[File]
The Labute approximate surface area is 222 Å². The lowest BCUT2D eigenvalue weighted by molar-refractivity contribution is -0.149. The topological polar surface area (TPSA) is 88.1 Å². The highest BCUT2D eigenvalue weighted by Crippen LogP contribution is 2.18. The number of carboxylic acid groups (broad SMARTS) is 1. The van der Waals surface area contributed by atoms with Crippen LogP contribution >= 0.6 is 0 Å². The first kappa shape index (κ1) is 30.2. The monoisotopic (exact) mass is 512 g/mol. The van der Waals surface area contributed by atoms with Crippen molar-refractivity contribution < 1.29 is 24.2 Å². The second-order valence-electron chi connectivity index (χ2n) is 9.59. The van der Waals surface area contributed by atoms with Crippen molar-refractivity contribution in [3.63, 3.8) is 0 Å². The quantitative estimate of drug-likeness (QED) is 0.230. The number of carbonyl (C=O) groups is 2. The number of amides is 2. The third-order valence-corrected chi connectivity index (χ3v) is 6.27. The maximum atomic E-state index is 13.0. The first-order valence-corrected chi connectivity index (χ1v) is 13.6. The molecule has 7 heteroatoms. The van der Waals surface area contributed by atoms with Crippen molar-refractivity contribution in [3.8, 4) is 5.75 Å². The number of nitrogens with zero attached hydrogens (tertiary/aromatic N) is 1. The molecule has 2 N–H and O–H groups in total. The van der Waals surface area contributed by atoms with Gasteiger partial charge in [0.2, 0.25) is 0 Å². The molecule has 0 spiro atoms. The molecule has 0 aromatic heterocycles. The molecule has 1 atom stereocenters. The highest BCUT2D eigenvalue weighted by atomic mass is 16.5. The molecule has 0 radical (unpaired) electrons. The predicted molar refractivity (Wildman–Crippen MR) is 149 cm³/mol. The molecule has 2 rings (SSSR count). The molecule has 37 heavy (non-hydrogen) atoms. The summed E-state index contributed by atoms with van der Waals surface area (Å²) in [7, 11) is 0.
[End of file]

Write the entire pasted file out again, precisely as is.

The Labute approximate surface area is 222 Å². The lowest BCUT2D eigenvalue weighted by molar-refractivity contribution is -0.149. The topological polar surface area (TPSA) is 88.1 Å². The highest BCUT2D eigenvalue weighted by Crippen LogP contribution is 2.18. The number of carboxylic acid groups (broad SMARTS) is 1. The van der Waals surface area contributed by atoms with Crippen LogP contribution >= 0.6 is 0 Å². The first kappa shape index (κ1) is 30.2. The monoisotopic (exact) mass is 512 g/mol. The van der Waals surface area contributed by atoms with Crippen molar-refractivity contribution < 1.29 is 24.2 Å². The second-order valence-electron chi connectivity index (χ2n) is 9.59. The van der Waals surface area contributed by atoms with Crippen molar-refractivity contribution in [3.63, 3.8) is 0 Å². The quantitative estimate of drug-likeness (QED) is 0.230. The number of carbonyl (C=O) groups is 2. The number of amides is 2. The third-order valence-corrected chi connectivity index (χ3v) is 6.27. The maximum atomic E-state index is 13.0. The first-order valence-corrected chi connectivity index (χ1v) is 13.6. The molecule has 7 heteroatoms. The van der Waals surface area contributed by atoms with Crippen molar-refractivity contribution in [3.8, 4) is 5.75 Å². The number of nitrogens with zero attached hydrogens (tertiary/aromatic N) is 1. The molecule has 2 N–H and O–H groups in total. The van der Waals surface area contributed by atoms with Gasteiger partial charge in [0.2, 0.25) is 0 Å². The molecule has 0 spiro atoms. The molecule has 0 aromatic heterocycles. The molecule has 1 atom stereocenters. The highest BCUT2D eigenvalue weighted by atomic mass is 16.5. The molecule has 0 radical (unpaired) electrons. The predicted molar refractivity (Wildman–Crippen MR) is 149 cm³/mol. The molecule has 2 rings (SSSR count). The molecule has 37 heavy (non-hydrogen) atoms. The summed E-state index contributed by atoms with van der Waals surface area (Å²) in [7, 11) is 0.